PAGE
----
One tip all writers hear over and over again is, “write what you know” – and Chris Lang seems to have taken that advice to heart.
The creator and screenwriter of ITV’s Unforgotten has revealed that a disastrous New Year’s Eve getaway with his friends was the starting point for the latest series of the murder drama, which investigates the notorious disappearance of a teenage girl at the turn of the millennium.
In series three, the suspects are four mates who had rented a holiday home nearby with their wives and kids for a long weekend.
Although all four men initially tell DCI Cassie Stuart (Nicola Walker) and DI Sunny Khan (Sanjeev Bhaskar) that they had a quiet night in, it soon emerges that this wasn’t quite the case; ugly memories of drink, drugs, marital breakdown and mental illness are laid bare.
“The inciting incident was slightly precipitated by a weekend away I had with four mates and our wives in 1999 – which didn’t go entirely to plan,” Lang explains on the set of Unforgotten in Buckinghamshire, where Walker and Bhaskar are filming their police station scenes.
“I have to say, no one was murdered.It was a volatile time for a few people and it was New Year’s Eve and it didn’t go entirely as planned. Some things were sort of aired about where people were in their lives and relationships and emotional places.
“And I’d like to say all those involved in it are still very happily married and together and everything. But it’s an extraordinary time, New Year’s Eve, the time when you think you’ve got to be celebrating and having a good time.”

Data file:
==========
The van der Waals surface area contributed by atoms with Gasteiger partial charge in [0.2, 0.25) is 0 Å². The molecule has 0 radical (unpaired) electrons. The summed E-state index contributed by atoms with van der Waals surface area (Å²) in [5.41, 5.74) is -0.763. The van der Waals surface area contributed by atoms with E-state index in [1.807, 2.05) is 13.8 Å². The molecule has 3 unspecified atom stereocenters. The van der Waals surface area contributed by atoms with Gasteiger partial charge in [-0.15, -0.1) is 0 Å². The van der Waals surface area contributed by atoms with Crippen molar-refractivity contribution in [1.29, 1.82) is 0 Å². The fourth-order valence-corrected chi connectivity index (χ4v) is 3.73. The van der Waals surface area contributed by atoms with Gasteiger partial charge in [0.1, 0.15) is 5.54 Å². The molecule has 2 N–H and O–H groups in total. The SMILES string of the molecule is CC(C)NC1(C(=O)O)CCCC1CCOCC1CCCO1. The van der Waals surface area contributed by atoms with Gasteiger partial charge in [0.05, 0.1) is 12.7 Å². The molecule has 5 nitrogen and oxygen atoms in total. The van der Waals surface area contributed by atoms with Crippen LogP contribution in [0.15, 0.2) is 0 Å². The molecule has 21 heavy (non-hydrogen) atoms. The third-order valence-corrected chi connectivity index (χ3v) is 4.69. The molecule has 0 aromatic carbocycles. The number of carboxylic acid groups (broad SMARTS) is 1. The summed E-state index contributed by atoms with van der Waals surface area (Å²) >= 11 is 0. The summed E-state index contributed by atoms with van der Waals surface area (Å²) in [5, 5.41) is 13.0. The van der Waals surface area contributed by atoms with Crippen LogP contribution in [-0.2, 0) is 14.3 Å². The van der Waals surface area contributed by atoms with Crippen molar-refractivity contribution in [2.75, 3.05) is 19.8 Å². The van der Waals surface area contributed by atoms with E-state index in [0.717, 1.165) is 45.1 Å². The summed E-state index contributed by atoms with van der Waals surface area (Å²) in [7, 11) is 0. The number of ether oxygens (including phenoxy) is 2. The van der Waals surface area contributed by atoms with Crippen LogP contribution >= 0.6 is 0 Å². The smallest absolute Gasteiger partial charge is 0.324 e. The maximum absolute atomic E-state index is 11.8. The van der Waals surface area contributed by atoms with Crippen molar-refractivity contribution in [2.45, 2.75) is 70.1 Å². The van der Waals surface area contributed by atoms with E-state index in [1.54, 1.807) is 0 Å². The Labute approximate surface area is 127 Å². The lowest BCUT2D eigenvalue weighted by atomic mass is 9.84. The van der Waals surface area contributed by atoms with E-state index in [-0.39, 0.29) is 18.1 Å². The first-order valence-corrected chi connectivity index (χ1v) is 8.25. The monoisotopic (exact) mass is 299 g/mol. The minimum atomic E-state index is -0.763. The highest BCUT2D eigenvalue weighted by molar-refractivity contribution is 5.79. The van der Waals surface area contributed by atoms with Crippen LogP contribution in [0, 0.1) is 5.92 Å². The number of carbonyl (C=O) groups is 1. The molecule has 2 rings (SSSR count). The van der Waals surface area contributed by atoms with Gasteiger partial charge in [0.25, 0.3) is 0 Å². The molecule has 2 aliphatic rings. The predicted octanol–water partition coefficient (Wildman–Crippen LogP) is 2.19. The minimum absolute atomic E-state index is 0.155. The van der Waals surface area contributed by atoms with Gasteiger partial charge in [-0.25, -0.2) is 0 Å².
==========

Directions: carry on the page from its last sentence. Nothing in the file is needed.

After an experience like that, you won’t find Lang popping the champagne corks and singing Auld Lang Syne.
“I always make a point of going to bed – I sound like a really fun guy – I go to bed at exactly 20 to 12 and go, ‘F**k off, the lot of ya!’ So that’s my Happy New Year,” he laughs.
Reassuringly for Lang’s friends, the collection of characters played by Alex Jennings, James Fleet, Kevin McNally and Neil Morrissey are not actually based on real life, even if their holiday served as inspiration.
“Of course, it’s nothing to do with them at all, but it sparked off quite a good starting point for the story’,” Lang explains. “I’ve extrapolated it to the nth degree and taken it to a very different place, but as an indicator of how people come together when they’re very close friends, and how that can sometimes not work, and how it can precipitate seismic events – it seemed like a good starting point.”
This starting point enabled him to do something slightly different in series three.
“I wanted to explore friendship,” he says. “The four characters who find themselves under the spotlight in this show are four people who’ve known each other since they were school friends.
“I have a similar dynamic in my life. I have four or five of my best friends I’ve known since I was 11. And I’m 56 now, so I’ve known them for 45 years and we’ve been through a lot together and our partners and our wives have all been through all of life’s vicissitudes over 45 years – nearly half a century.
“In previous series, the suspects have appeared to be unknown to one another and sometimes are unknown to one another, but this series I wanted to explore what it was like when four people who knew each other incredibly well – and who thought they knew everything about their mates, and had been through all the things that anyone who has had a friendship that long has been through – when they begin to suspect that that’s not the case and there are other things they have hidden beneath the surface.”
He adds: “It really was digging deeper into central theme of Unforgotten, which is how well can you truly know someone.”